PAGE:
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    16 new books to buy from your local indie bookstore this week.

    Katie Yee

    October 27, 2020, 9:16am

    With Halloween fast-approaching, I feel the need (along with every other person on the book internet) to remind you that one of the scariest things imaginable might happen: your local indie bookstore might close. Their fate is in your hands. Go on and pick up one (or two or three) of these new books from them if you can. Trick or treat? This list is all treats, friends.


    Bryan Washington, Memorial

    Bryan Washington, Memorial

    “This is a love story, writ large, that sings in small moments.”

    Heather Clark, Red Comet

    Heather Clark, Red Comet

    Red Comet achieves the remarkable: It’s a majestic tome with the narrative propulsion of a thriller. We now have the complete story.”
    –O, the Oprah Magazine

    Susan Taubes, Divorcing

    Susan Taubes, Divorcing

    “A wry and cerebral study of identity, marriage, sex, and the interleafing of personal, familial, and national history.”

    Martin Amis, INSIDE STORY

    Martin Amis, Inside Story

    “…digressive and centrifugal, its freewheeling structure, which flits among memories nonchronologically, suggestive of what remembering the past is actually like.”
    –The New Yorker

    Jess Walter, The Cold Millions

    Jess Walter, The Cold Millions

    “While its refracted, nonlinear narrative centers on early progressive fights, The Cold Millions feels timed perfectly to this moment of stark income inequality, where the crevasse between billionaires and workers widens and activism increases.”
    –San Francisco Chronicle

    joe biden_evan osnos

    Evan Osnos, Joe Biden: The Life, the Run, and What Matters Now

    Joe Biden ably takes the measure of the man and the politician, presenting a picture of the Democratic nominee that is in a few ways unexpected.”
    –The Washington Post

    Funeral Diva_Pamela Sneed

    Pamela Sneed, Funeral Diva
    (City Lights Books)

    “She is a writer for the future, in that she defies genre.”
    –The New Yorker

    fortune favors the dead_stephen spotswood

    Stephen Spotswood, Fortune Favors the Dead

    “It’s no exaggeration when I say Fortune Favors the Dead is one of the most rewarding and entertaining books I’ve read in years, one that fully lives up to the promise of its synopsis.”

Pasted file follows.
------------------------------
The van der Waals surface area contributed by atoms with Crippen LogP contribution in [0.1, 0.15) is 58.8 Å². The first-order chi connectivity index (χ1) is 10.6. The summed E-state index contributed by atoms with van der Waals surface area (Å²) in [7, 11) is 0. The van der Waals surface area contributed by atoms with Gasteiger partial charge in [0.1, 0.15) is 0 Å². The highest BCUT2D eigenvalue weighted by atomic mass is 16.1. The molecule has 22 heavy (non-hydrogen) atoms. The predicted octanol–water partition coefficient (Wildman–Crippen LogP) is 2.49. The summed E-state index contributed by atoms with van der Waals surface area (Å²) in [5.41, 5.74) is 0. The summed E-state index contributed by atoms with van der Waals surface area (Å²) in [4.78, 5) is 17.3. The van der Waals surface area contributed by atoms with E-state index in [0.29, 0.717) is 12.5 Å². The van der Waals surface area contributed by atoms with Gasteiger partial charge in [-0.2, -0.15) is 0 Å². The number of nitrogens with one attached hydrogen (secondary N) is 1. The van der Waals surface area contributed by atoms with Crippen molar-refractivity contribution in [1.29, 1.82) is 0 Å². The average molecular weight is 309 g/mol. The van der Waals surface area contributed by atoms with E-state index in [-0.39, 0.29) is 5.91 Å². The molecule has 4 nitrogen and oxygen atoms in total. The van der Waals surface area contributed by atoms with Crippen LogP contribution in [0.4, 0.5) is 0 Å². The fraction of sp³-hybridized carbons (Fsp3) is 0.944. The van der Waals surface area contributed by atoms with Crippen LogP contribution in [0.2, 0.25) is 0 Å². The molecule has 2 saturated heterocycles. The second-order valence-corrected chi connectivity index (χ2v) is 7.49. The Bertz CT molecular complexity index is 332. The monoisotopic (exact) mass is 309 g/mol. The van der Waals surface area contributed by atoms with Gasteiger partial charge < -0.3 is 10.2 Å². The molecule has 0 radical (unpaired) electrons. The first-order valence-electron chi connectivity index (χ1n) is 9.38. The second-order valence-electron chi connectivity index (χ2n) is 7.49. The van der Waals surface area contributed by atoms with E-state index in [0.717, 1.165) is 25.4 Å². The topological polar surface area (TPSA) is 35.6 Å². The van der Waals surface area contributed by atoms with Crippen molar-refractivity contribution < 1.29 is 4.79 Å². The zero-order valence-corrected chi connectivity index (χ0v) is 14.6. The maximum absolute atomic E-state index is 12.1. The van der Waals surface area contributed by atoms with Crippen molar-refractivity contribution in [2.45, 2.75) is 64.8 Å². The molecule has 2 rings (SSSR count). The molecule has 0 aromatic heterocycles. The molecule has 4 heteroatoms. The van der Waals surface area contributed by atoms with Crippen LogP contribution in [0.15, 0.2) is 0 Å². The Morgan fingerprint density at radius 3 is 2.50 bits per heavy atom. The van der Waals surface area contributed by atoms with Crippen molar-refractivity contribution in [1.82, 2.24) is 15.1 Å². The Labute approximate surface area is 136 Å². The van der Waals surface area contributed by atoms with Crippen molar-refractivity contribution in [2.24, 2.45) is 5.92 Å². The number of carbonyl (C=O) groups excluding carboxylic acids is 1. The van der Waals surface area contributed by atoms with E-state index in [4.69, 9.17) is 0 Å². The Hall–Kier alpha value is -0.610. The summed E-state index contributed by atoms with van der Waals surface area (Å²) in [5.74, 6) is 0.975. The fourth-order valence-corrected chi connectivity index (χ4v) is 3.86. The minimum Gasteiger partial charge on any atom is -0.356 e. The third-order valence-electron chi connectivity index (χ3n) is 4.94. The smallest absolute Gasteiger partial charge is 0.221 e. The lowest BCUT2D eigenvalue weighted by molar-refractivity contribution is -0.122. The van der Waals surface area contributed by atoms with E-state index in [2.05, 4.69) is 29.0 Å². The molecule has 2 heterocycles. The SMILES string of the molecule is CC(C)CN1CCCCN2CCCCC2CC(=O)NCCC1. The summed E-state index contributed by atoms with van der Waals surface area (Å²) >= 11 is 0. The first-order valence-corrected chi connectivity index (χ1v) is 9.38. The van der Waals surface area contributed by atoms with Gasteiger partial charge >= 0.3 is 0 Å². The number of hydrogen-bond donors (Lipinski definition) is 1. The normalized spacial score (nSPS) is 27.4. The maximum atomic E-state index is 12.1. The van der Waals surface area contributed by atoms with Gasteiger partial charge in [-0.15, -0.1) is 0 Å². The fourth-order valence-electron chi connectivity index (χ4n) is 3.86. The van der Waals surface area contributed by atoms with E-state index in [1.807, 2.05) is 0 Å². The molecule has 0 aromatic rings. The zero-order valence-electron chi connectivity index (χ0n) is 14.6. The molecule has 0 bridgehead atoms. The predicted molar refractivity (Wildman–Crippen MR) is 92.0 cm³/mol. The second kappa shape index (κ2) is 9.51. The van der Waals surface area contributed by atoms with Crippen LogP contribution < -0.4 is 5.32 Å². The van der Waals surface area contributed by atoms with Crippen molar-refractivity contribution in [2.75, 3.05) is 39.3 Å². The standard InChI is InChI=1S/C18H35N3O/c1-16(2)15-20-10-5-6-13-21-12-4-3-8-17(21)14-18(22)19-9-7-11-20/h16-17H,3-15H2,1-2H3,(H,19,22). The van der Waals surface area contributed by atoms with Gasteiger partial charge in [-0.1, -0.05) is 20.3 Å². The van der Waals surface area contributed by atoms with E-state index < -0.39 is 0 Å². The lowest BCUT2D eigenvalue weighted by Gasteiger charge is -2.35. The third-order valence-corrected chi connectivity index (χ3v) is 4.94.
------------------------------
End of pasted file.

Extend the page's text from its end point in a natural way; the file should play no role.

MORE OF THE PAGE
–Criminal Element

    Christie Tate_Group

    Christie Tate, Group
    (Avid Reader Press)

    “A moving account of one woman’s attempts to find love and stability.”

    the sentinel_lee child

    Lee Child and Andrew Child, The Sentinel
    (Delacorte Press)

    “Fresh, perfectly plotted, and packed with action, The Sentinal is one of the year’s beat, must-read thrillers.”
    –The Real Book Spy

    Tecumenseh and the Prophet_Peter Cozzens

    Peter Cozzens, Tecumseh and the Prophet

    “The book’s sharply drawn characters go beyond the central figures of Tecumseh and Tenskwatawa.”
    –The Wall Street Journal

    Stefan Zweig, tr. Will Stone, Encounters and Destinies: A Farewell to Europe

    Stefan Zweig, tr. Will Stone, Encounters and Destinies
    (Pushkin Press)

    “…capture(s) a special moment in modern European culture, caught for posterity on the eve of catastrophe.”
    –The Jewish Chronicle

    house of correction_nicci french

    Nicci French, House of Correction
    (William Morrow)

    “French, the British husband-and-wife writing team of Nicci Gerrard and Sean French, seamlessly shifts from prison drama to procedural to legal thriller—and finally to an ingenious twist on the locked-room mystery.”
    –Publishers Weekly

    tomorrow the world_stephen wertheim

    Stephen Wertheim, Tomorrow, the World
    (Belknap Press)

    “Wertheim provides an importantly revisionist account of U.S. foreign policy in the 1940s, one that helps us think anew about internationalism today.”
    –The Boston Review

    looking to get lost_peter guralnick

    Peter Guralnick, Looking to Get Lost
    (Little, Brown and Company)

    “A collection that clearly expresses the passion of musical discovery and lasting legacy.”

    i'll be seeing you_elizabeth berg

    Elizabeth Berg, I’ll Be Seeing You
    (Random House)

    “This bittersweet, touching story will particularly resonate with those caring for older parents.”
    –Publishers Weekly

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